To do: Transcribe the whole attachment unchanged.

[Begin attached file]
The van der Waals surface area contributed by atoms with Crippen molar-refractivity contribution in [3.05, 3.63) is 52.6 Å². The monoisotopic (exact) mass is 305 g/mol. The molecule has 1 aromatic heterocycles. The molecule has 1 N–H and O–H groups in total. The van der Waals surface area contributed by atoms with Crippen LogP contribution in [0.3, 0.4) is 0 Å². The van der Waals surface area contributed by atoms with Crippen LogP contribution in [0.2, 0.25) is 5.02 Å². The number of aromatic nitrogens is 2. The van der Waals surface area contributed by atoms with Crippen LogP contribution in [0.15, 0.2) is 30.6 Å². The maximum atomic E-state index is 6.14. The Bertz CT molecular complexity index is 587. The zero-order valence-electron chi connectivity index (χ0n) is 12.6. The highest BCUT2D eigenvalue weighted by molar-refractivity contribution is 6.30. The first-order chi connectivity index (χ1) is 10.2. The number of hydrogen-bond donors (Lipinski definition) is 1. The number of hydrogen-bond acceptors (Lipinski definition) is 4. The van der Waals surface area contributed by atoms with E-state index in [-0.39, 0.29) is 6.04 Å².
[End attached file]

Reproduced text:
The van der Waals surface area contributed by atoms with Crippen molar-refractivity contribution in [3.05, 3.63) is 52.6 Å². The monoisotopic (exact) mass is 305 g/mol. The molecule has 1 aromatic heterocycles. The molecule has 1 N–H and O–H groups in total. The van der Waals surface area contributed by atoms with Crippen LogP contribution in [0.3, 0.4) is 0 Å². The van der Waals surface area contributed by atoms with Crippen LogP contribution in [0.2, 0.25) is 5.02 Å². The number of aromatic nitrogens is 2. The van der Waals surface area contributed by atoms with Crippen LogP contribution in [0.15, 0.2) is 30.6 Å². The maximum atomic E-state index is 6.14. The Bertz CT molecular complexity index is 587. The zero-order valence-electron chi connectivity index (χ0n) is 12.6. The highest BCUT2D eigenvalue weighted by molar-refractivity contribution is 6.30. The first-order chi connectivity index (χ1) is 10.2. The number of hydrogen-bond donors (Lipinski definition) is 1. The number of hydrogen-bond acceptors (Lipinski definition) is 4. The van der Waals surface area contributed by atoms with E-state index in [-0.39, 0.29) is 6.04 Å².